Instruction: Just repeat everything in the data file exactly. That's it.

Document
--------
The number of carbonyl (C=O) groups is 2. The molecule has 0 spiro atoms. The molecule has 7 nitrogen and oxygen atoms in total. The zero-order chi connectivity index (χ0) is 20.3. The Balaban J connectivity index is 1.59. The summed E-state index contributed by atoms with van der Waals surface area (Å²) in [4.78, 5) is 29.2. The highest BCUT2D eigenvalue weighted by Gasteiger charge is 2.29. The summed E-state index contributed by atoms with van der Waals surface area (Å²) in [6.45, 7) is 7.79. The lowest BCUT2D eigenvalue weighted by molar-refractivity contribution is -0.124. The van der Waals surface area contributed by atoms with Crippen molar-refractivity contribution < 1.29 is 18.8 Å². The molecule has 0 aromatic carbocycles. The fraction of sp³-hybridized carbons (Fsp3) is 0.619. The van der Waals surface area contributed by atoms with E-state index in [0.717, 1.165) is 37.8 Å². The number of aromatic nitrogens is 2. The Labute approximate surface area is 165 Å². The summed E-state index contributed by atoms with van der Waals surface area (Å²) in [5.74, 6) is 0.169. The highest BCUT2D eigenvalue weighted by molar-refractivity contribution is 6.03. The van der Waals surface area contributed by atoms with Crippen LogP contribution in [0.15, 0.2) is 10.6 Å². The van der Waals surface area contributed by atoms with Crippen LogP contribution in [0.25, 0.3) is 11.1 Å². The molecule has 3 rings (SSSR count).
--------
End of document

The number of carbonyl (C=O) groups is 2. The molecule has 0 spiro atoms. The molecule has 7 nitrogen and oxygen atoms in total. The zero-order chi connectivity index (χ0) is 20.3. The Balaban J connectivity index is 1.59. The summed E-state index contributed by atoms with van der Waals surface area (Å²) in [4.78, 5) is 29.2. The highest BCUT2D eigenvalue weighted by Gasteiger charge is 2.29. The summed E-state index contributed by atoms with van der Waals surface area (Å²) in [6.45, 7) is 7.79. The lowest BCUT2D eigenvalue weighted by molar-refractivity contribution is -0.124. The van der Waals surface area contributed by atoms with Crippen molar-refractivity contribution < 1.29 is 18.8 Å². The molecule has 0 aromatic carbocycles. The fraction of sp³-hybridized carbons (Fsp3) is 0.619. The van der Waals surface area contributed by atoms with E-state index in [0.717, 1.165) is 37.8 Å². The number of aromatic nitrogens is 2. The Labute approximate surface area is 165 Å². The summed E-state index contributed by atoms with van der Waals surface area (Å²) in [5.74, 6) is 0.169. The highest BCUT2D eigenvalue weighted by molar-refractivity contribution is 6.03. The van der Waals surface area contributed by atoms with Crippen LogP contribution in [0.15, 0.2) is 10.6 Å². The van der Waals surface area contributed by atoms with Crippen LogP contribution in [0.25, 0.3) is 11.1 Å². The molecule has 3 rings (SSSR count).